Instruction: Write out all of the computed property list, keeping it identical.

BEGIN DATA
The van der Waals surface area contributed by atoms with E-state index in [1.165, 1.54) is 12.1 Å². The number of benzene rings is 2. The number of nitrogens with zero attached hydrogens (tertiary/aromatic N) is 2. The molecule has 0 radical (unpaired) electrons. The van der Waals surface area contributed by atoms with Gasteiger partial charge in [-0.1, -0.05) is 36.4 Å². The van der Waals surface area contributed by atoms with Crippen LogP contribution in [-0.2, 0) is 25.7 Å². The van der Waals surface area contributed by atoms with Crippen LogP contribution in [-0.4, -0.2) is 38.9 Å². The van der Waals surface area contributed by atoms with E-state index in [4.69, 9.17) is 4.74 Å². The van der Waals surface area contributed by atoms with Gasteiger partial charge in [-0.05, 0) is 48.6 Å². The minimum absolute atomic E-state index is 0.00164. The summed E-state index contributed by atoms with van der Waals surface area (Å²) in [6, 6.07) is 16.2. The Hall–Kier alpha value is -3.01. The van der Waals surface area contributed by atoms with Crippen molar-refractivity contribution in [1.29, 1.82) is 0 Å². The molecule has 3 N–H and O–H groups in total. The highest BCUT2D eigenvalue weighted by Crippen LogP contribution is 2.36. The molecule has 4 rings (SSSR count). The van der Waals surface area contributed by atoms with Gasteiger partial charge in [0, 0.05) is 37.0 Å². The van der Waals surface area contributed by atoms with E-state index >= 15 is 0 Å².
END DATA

The van der Waals surface area contributed by atoms with E-state index in [1.165, 1.54) is 12.1 Å². The number of benzene rings is 2. The number of nitrogens with zero attached hydrogens (tertiary/aromatic N) is 2. The molecule has 0 radical (unpaired) electrons. The van der Waals surface area contributed by atoms with Gasteiger partial charge in [-0.1, -0.05) is 36.4 Å². The van der Waals surface area contributed by atoms with Crippen LogP contribution in [-0.2, 0) is 25.7 Å². The van der Waals surface area contributed by atoms with Crippen LogP contribution in [-0.4, -0.2) is 38.9 Å². The van der Waals surface area contributed by atoms with E-state index in [4.69, 9.17) is 4.74 Å². The van der Waals surface area contributed by atoms with Gasteiger partial charge in [-0.05, 0) is 48.6 Å². The minimum absolute atomic E-state index is 0.00164. The summed E-state index contributed by atoms with van der Waals surface area (Å²) in [6, 6.07) is 16.2. The Hall–Kier alpha value is -3.01. The van der Waals surface area contributed by atoms with Crippen molar-refractivity contribution in [1.29, 1.82) is 0 Å². The molecule has 3 N–H and O–H groups in total. The highest BCUT2D eigenvalue weighted by Crippen LogP contribution is 2.36. The molecule has 4 rings (SSSR count). The van der Waals surface area contributed by atoms with Gasteiger partial charge in [0, 0.05) is 37.0 Å². The van der Waals surface area contributed by atoms with E-state index >= 15 is 0 Å².